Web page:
Chania is one of the prettiest towns on the island of Crete, with its cobbled streets filled with shops selling clothes, ceramics, and local artworks, and restaurants and cafes overlooking the Venetian harbour, but if you fancy venturing further afield, we have listed a few suggestions below.
The Old Port
Dating from the 14th century, the old harbour is ringed by a promenade lined with seafood eateries and cafés. As you wander to the east of the old harbour, you'll pass by the small mosque, erected by the Ottoman Turks after they took Chania in 1645. Today it serves as a small art gallery. Beyond the mosque stand the arsenals, where the Venetians repaired their galleys. There is also a yachting marina.
Walk the Seawall to the Lighthouse
One of the best views of the old port and Chania's old town can be found by taking a stroll along the Venetian seawall to the 19th-century lighthouse. The walk takes about 15 minutes one way, at a leisurely pace. This walk will also take you by some of the main sights in the old port, including the Yiali Tzami mosque and the Venetian arsenals. Although the lighthouse is not open to visitors, you can still climb the set of stairs to the first level.
Maritime Museum of Crete
The museum traces Crete's centuries-old relationship with the sea, from the Minoans, through the Byzantine, Venetian, and Turkish periods, to arrive at the German invasion of the island during WWII. Spread over two floors, the collection includes video presentations, amazing models of ships, paintings, photos, and nautical equipment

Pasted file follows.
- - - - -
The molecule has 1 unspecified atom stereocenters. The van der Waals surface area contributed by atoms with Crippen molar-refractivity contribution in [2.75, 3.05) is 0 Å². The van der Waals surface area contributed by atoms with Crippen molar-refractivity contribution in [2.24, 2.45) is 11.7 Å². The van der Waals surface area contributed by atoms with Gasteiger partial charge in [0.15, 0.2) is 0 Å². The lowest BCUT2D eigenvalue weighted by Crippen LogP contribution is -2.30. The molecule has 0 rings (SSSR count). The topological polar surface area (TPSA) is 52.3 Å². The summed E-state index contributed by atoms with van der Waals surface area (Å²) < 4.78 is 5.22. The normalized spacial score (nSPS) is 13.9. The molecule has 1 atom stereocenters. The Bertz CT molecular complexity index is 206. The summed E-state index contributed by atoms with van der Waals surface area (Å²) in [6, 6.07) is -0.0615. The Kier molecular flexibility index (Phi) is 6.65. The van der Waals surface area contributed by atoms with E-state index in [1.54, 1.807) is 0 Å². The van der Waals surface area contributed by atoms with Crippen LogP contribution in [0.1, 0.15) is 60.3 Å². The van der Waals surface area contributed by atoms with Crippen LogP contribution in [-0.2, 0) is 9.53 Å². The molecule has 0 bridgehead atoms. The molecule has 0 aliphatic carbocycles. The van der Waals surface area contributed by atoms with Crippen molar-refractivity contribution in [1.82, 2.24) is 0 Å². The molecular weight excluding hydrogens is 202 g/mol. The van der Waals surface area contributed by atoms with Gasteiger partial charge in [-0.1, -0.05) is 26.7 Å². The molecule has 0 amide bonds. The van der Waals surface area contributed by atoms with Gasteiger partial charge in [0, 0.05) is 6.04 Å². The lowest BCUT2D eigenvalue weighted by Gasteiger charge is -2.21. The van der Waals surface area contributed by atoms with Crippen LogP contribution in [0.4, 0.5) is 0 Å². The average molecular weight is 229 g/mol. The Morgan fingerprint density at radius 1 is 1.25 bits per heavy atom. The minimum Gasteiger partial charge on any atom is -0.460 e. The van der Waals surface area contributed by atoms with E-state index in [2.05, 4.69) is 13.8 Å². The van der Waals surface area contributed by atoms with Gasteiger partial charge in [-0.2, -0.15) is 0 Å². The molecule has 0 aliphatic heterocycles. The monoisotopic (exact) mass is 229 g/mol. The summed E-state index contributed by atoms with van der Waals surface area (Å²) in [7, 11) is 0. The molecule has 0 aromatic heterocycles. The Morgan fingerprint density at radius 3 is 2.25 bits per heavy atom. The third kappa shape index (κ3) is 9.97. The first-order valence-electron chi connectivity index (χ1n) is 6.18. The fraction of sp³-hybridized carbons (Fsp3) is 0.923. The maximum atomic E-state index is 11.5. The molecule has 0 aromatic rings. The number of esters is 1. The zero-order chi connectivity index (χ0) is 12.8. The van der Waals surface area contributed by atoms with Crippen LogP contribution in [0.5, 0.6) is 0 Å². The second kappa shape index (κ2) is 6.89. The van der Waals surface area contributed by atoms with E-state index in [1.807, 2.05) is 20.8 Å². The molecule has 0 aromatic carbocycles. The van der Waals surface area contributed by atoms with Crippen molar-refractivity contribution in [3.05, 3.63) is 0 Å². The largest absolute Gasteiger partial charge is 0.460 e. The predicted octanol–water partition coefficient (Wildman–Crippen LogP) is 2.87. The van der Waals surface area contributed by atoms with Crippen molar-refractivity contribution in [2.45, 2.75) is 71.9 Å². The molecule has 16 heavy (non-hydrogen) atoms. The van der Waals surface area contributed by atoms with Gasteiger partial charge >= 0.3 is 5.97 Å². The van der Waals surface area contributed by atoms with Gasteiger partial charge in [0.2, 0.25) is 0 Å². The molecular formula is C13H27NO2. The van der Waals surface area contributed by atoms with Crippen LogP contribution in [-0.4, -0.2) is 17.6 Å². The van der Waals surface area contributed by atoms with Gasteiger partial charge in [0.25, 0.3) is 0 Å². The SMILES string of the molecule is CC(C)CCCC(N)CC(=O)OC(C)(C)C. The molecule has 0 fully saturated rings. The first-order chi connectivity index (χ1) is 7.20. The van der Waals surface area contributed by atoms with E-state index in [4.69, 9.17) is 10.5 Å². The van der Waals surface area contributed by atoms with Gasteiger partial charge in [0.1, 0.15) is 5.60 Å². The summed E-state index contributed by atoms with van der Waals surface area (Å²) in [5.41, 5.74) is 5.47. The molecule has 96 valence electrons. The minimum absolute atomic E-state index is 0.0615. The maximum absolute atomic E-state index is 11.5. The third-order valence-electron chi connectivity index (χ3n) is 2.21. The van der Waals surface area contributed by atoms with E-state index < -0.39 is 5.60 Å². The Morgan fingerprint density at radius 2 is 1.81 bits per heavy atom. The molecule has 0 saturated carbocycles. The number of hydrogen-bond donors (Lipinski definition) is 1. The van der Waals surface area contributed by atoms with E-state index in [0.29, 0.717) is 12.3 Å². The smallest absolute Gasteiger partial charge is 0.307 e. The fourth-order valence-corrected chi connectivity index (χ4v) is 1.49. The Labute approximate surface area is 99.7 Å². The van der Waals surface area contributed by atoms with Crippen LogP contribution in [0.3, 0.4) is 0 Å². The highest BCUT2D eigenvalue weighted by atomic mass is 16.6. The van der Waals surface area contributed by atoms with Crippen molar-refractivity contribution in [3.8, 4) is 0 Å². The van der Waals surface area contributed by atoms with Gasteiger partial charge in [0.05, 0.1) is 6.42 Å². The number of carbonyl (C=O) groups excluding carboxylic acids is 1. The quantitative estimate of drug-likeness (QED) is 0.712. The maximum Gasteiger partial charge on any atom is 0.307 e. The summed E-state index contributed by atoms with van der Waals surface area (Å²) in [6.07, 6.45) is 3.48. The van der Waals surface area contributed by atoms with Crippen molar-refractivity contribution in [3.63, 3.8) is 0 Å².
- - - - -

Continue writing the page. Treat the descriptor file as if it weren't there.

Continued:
Archaeological Museum of Chania
Chania's history dates back millennia to somewhere around 2200 BC, when the Minoans founded the ancient city-state of Kydonia on this same spot. You will be able to view archeological finds from western Crete dating from Neolithic times through to the Roman era, with a vast array of ceramics, painted burial urns, gold jewellery, and clay tablets with inscriptions to name a few.
Botanic Park & Gardens of Crete
Crete is well known for growing olives and grapes, but also farms tropical fruits, such as avocados and bananas. In this carefully tended park, at the foot of the White Mountains, you can follow a two-kilometer path that will take you through a garden planted with exotic flowers and fruit trees from all over the world. Sit in a shady spot to take in the wonderful aroma of the fragrant herbs or visit the café-restaurant where they serve Cretan dishes prepared with the park’s own seasonal produce.
The Monasteries of Akrotiri Peninsula
The rocky peninsula of Akrotiri, 10 kilometres east of Chania, is home to three monasteries; Agia Triada, Gouverneto and Katholiko, each one set in beautiful surroundings with unique characteristics.
Day Trip to Hike the Samaria Gorge
For the adventurers among you, take a day trip to hike the Samaria Gorge, the longest of Crete’s deep cut gorges at 18 kilometres. You can do the hike independently or as part of an organised trip, which is highly recommended as the hike is quite complex and challenging. This is a one-way hike, so you need to consider transport back to your starting point before embarking on this activity. Entrance to the gorge is at the village of Omalós, 42 kilometres south of Chania. The hike is almost all downhill, with the gorge opening out to the sea at the village of Ayía Rouméli, with a black-sand beach where you can swim at the end of your hike to cool you down.
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